Bell v. Kyle, 27 N.M. 9 (1920)

Sept. 2, 1920 · Supreme Court of New Mexico · No. 2345
27 N.M. 9

[No. 2345.

Sept. 2, 1920.]

BELL v. KYLE et al.


1. Ordinarily the findings of fact of the trial court will not be disturbed when they are supported by any substantial evidence. P. 11

2. The evidence of a witness to an admission of notice of a fact which, if received prior to a purchase of land would prevent the party from rescinding the transaction on the .ground of fraudulent representations, and which, if received after the purchase and payment of the purchase price, would not affect his right, was properly disregarded by the court as immaterial, where the witness failed to be able to show that the notice was received prior to the purchase. P. 12

3. A question not raised in the court below will ordinarily not be considered here. P. 13

4. Where a vendor takes a vendee to a spring and falsely' and fraudulently represents to the vendee that the spring is upon the land to be conveyed, and the vendee is ignorant of the facts, and could ascertain them only by survey of the land, and where there are no circumstances present calculated to arouse the suspicions of the vendee, he is entitled to rely upon the representations, and may rescind the contract and recover the purchase price paid upon discovery of the fraud. , • P. 13

Appeal from District Court, Dona Ana County; Medler, Judge.

Action by H. G. Bell against Rose Kyle and another. Judgment for plaintiff, and defendants appeal.


Young & Young, of Las Cruces, fqr appellants.

Mark B. Thompson, of Las Cruces, for appellee.



The appellants answered, admitting the conveyance and payment of the purchase price of $3,000. They denied, in toto, the false and fraudulent representation and averred that the appellee well knew at the time of said purchase that the said spring was not upon the lands which he purchased. They interposed a second defense, to the effect that at the time of the transaction set out in the complaint there was also assigned to the appellee a lease upon 3,844 acres of land, and a 'sale to him by the appellants of 125 head of cattle, and that the of cattle and said assignment of said lease were made upon the express condition that the plaintiff would purchase the land in section 15, above described; that said lease was of the value of $1,500, and that *11appellee still held and retained the possession, thereof.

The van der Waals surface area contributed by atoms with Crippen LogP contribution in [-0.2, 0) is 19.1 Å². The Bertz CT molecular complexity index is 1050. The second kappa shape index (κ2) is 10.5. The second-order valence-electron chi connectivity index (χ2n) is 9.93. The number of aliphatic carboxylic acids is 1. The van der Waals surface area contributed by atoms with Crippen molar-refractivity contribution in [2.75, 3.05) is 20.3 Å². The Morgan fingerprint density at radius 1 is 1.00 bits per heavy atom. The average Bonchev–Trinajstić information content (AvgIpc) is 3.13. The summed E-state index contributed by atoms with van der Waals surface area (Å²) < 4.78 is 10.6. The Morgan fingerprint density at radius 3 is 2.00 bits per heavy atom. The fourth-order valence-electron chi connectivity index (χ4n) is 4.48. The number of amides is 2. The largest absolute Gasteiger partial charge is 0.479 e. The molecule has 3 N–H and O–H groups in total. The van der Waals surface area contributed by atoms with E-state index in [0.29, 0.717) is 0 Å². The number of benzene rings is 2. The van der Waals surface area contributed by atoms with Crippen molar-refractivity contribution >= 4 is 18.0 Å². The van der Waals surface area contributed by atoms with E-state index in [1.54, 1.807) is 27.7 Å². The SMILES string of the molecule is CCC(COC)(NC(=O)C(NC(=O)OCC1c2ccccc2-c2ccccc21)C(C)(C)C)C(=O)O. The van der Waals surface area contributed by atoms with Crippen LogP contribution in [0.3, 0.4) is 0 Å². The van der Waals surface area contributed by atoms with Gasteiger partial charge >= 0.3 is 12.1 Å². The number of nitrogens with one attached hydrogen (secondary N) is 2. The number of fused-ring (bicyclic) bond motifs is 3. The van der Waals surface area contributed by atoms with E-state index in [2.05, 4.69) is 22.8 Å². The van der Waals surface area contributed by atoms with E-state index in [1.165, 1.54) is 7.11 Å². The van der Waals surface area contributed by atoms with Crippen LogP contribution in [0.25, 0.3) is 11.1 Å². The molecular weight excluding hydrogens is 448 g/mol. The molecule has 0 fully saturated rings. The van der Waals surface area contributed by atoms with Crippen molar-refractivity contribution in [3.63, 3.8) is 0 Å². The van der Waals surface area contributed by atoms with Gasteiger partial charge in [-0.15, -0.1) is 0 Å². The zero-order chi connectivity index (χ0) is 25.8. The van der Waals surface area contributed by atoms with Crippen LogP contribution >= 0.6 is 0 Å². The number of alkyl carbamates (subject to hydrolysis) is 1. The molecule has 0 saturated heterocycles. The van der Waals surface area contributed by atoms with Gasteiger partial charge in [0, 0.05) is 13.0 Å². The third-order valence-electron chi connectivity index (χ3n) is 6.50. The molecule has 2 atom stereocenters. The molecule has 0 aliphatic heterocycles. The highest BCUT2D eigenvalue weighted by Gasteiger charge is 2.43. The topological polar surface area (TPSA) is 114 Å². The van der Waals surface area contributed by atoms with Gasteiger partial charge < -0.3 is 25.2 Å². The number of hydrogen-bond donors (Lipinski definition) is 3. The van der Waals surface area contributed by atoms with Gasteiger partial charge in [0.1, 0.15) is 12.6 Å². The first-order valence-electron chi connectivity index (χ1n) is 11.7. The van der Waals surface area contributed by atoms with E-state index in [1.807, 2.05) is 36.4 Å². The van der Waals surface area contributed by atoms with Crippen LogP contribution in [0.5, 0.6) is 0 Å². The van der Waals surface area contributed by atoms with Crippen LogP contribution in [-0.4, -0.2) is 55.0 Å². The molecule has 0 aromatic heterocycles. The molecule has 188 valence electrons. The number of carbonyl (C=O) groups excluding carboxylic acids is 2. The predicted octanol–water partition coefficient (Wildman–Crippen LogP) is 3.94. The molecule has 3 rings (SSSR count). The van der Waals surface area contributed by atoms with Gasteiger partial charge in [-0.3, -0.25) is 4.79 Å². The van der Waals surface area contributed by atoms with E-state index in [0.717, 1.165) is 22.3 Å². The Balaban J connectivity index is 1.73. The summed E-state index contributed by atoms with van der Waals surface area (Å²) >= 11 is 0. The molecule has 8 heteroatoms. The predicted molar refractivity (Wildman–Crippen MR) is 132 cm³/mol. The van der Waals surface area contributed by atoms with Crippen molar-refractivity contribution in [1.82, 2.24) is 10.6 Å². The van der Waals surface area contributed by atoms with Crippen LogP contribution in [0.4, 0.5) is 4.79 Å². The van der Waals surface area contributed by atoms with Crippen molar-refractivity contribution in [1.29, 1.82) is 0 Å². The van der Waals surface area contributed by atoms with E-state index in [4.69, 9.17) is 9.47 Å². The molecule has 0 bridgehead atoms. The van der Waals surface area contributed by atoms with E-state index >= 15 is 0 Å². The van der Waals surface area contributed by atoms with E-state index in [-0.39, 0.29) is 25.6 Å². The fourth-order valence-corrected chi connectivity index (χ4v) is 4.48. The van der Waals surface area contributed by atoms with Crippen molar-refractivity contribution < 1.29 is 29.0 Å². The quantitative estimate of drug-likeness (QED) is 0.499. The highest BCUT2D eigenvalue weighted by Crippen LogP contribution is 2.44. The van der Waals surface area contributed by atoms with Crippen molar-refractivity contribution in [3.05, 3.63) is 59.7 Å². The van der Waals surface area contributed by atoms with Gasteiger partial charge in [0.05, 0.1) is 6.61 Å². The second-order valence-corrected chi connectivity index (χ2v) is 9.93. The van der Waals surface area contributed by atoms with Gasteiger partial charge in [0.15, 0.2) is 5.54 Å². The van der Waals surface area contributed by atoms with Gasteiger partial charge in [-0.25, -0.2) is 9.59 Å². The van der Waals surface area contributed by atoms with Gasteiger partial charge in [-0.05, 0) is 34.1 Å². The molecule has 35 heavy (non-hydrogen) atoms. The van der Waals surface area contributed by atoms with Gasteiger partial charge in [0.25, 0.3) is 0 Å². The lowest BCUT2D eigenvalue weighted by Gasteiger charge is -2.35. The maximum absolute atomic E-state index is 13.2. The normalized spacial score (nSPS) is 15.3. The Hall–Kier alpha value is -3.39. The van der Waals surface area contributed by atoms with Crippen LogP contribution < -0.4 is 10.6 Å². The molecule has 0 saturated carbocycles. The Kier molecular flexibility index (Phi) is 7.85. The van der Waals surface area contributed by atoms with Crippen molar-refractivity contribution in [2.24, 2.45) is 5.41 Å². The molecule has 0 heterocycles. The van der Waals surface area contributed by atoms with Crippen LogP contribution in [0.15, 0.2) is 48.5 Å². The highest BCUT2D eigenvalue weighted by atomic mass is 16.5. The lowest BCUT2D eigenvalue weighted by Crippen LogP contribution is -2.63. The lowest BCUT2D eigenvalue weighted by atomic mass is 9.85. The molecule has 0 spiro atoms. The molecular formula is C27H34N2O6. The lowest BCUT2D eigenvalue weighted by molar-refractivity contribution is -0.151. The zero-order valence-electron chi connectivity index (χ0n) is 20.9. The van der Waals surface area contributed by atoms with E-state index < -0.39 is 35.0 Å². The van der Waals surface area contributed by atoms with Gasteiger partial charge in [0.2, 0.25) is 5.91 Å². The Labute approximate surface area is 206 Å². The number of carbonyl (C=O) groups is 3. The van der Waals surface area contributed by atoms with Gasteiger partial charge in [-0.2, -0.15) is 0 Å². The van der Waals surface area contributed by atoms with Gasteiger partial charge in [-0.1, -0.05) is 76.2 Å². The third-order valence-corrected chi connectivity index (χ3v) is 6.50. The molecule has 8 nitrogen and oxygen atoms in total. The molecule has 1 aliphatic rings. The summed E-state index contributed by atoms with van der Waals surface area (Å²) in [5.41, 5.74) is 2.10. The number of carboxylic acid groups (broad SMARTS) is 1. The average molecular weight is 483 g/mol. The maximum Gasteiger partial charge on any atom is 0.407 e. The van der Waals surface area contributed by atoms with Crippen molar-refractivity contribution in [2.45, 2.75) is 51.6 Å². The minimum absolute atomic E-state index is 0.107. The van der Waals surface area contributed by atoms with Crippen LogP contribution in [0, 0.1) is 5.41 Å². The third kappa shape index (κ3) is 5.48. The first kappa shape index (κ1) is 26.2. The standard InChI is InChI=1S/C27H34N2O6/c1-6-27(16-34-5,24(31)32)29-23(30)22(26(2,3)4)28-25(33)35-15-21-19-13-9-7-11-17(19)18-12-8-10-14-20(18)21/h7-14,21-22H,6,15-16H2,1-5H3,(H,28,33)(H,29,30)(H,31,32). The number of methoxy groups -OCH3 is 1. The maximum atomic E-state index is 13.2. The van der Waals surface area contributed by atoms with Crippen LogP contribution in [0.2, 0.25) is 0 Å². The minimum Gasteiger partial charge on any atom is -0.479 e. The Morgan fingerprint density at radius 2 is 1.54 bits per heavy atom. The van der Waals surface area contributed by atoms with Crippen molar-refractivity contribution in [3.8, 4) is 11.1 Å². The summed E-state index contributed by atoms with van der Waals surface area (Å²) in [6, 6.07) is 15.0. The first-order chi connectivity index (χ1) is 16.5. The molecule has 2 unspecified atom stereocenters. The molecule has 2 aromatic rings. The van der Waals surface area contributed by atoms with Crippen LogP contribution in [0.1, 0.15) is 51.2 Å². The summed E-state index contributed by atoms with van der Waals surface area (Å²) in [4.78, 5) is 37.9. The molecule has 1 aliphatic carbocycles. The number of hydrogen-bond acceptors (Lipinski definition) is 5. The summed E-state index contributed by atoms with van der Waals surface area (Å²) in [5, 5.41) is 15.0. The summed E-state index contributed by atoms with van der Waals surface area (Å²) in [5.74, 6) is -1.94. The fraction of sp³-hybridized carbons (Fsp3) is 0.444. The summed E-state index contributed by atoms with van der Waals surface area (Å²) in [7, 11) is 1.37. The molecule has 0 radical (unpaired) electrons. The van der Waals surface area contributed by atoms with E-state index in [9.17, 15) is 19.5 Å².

Appellee replied, admitting the assignment of the-lease to him and tendering assignment thereof to the appellants; he denied all other allegations of the: answer.

The case was tried to the court without a jury, and resulted in a judgment for appellee. The court-canceled the deed and the contract between the parties was ordered to be rescinded. The court also-gave judgment for the purchase money. The court, further canceled and ordered the assignment of the. lease to be surrendered and delivered to the appellants. From this judgment appellants have appealed.

Counsel for appellants have discussed the assignments of error under several heads, which will be-considered in the order in which they appear in. the briefs.